LONDON: Emerging markets investment manager Ashmore Group has defended the strategy of its short duration debt fund which has been clobbered by its exposure to two nations in crisis, Lebanon and Argentina.
Net returns of the Ashmore SICAV Emerging Markets Short Duration Fund are down 3.0 percent for the 12 months up to the end of January, lagging the benchmark which has added 6.8 percent, according to the fund’s data.
Nearly a quarter of the fund is invested in Argentina and Lebanon debt, with that exposure rising from the same period last year, according to Refinitv data at the end of January, as it has bought bonds hammered by the financial turmoil in those countries.
It has a weighting of 15 percent in Ecuador, which last year was roiled by protests, the data showed.
“There’s no change to our investment focus,” said Jan Dehn, Ashmore’s head of research.
“The short duration fund is a fund specifically designed to take account of the fairly regular occurring bouts of volatility in EM [emerging markets]. The fund has very, very short duration bonds, so buying bonds where we have a very short horizon until final repayment.”
The strategy allowed the fund to benefit from a high yield and a recovery in the bond price, he said, adding that the fund had performed better than rivals since 2014 despite recent volatility.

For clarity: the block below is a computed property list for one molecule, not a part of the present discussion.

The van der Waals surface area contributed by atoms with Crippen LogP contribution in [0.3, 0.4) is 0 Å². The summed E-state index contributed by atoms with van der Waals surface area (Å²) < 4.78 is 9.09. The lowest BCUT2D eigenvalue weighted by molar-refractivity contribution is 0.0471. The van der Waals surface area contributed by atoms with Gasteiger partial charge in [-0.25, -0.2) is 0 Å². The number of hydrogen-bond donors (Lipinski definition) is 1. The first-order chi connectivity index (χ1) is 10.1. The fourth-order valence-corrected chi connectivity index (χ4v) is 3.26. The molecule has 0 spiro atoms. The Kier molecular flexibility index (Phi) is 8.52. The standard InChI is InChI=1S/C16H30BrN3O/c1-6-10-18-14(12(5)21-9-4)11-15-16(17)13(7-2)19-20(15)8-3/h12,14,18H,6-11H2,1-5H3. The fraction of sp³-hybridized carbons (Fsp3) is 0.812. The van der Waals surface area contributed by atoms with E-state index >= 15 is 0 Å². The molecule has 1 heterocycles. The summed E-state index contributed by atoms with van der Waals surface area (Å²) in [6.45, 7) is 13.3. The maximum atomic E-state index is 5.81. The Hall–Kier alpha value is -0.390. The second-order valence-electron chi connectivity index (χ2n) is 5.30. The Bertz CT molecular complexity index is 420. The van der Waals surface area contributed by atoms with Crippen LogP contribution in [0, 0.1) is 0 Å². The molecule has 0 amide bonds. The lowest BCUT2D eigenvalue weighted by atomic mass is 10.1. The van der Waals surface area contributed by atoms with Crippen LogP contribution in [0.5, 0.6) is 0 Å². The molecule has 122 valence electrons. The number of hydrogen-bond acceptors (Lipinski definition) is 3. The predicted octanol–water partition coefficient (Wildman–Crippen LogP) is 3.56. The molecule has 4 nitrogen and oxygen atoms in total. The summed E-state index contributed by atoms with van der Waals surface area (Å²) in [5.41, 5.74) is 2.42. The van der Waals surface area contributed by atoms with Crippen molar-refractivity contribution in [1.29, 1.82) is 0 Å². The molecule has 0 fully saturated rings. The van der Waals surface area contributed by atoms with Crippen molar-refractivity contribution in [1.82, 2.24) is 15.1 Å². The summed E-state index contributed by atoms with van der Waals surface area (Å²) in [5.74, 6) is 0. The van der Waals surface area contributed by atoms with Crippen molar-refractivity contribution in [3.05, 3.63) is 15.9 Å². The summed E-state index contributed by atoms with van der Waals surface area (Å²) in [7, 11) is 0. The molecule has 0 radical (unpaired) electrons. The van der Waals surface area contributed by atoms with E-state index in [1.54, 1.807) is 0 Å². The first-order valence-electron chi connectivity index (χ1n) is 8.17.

Over the past three years, the fund returned 2.8 percent compared to a return on the benchmark of 4.2 percent. However, since its inception in 2014, the fund has outperformed the benchmark with returns of 6 percent.
Ashmore, which in total has about $100 billion assets under management, has attracted attention in Lebanon for accumulating more than 25 percent of the $2.5 billion of sovereign debt maturing in 2020, including $1.2 billion maturing on March 9, according to sources citing Bloomberg News data up to the end of 2019.
Asset managers have come in the cross hairs after months of public protests in Lebanon against mismanagement and corruption that have ramped up the pressure on the government.
Ashmore declined to comment on its stance in Lebanon and its investment activity there or in Argentina.
Lebanon said Tuesday it had appointed Lazard as a financial adviser, bringing it closer to a widely-expected debt overhaul, which some investors fear could mean losing as much as 80 percent of their investment.
Gustavo Medeiros, Ashmore’s deputy head of research, said data for the last 200 years showed when an emerging market government defaulted on its debt, investors on average got around 69 percent of their money back.
“Even if one or two of these stories don’t play out according to what we’re planning and you end up suffering, say a massive 5 percent loss on one of these stories you still have another 10 percent yield,” he said. “Most likely over a cycle we will out perform.”